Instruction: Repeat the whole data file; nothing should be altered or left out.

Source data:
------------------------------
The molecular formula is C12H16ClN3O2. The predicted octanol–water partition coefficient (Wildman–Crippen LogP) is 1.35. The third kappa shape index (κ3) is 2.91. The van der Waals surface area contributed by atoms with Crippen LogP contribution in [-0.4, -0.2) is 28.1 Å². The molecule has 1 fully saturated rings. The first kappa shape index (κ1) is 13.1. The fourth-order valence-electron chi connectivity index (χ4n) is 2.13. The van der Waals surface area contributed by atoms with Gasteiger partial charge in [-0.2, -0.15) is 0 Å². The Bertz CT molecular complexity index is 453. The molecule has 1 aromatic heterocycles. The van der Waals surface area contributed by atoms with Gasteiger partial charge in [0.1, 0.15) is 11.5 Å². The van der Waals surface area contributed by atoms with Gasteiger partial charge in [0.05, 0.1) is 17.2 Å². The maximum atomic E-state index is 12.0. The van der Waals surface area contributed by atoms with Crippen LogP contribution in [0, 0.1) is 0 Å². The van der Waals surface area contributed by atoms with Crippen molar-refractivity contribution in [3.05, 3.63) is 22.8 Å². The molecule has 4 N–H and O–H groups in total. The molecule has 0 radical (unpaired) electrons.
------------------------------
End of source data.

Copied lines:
The molecular formula is C12H16ClN3O2. The predicted octanol–water partition coefficient (Wildman–Crippen LogP) is 1.35. The third kappa shape index (κ3) is 2.91. The van der Waals surface area contributed by atoms with Crippen LogP contribution in [-0.4, -0.2) is 28.1 Å². The molecule has 1 fully saturated rings. The first kappa shape index (κ1) is 13.1. The fourth-order valence-electron chi connectivity index (χ4n) is 2.13. The van der Waals surface area contributed by atoms with Gasteiger partial charge in [-0.2, -0.15) is 0 Å². The Bertz CT molecular complexity index is 453. The molecule has 1 aromatic heterocycles. The van der Waals surface area contributed by atoms with Gasteiger partial charge in [0.1, 0.15) is 11.5 Å². The van der Waals surface area contributed by atoms with Gasteiger partial charge in [0.05, 0.1) is 17.2 Å². The maximum atomic E-state index is 12.0. The van der Waals surface area contributed by atoms with Crippen LogP contribution in [0, 0.1) is 0 Å². The van der Waals surface area contributed by atoms with Crippen molar-refractivity contribution in [3.05, 3.63) is 22.8 Å². The molecule has 4 N–H and O–H groups in total. The molecule has 0 radical (unpaired) electrons.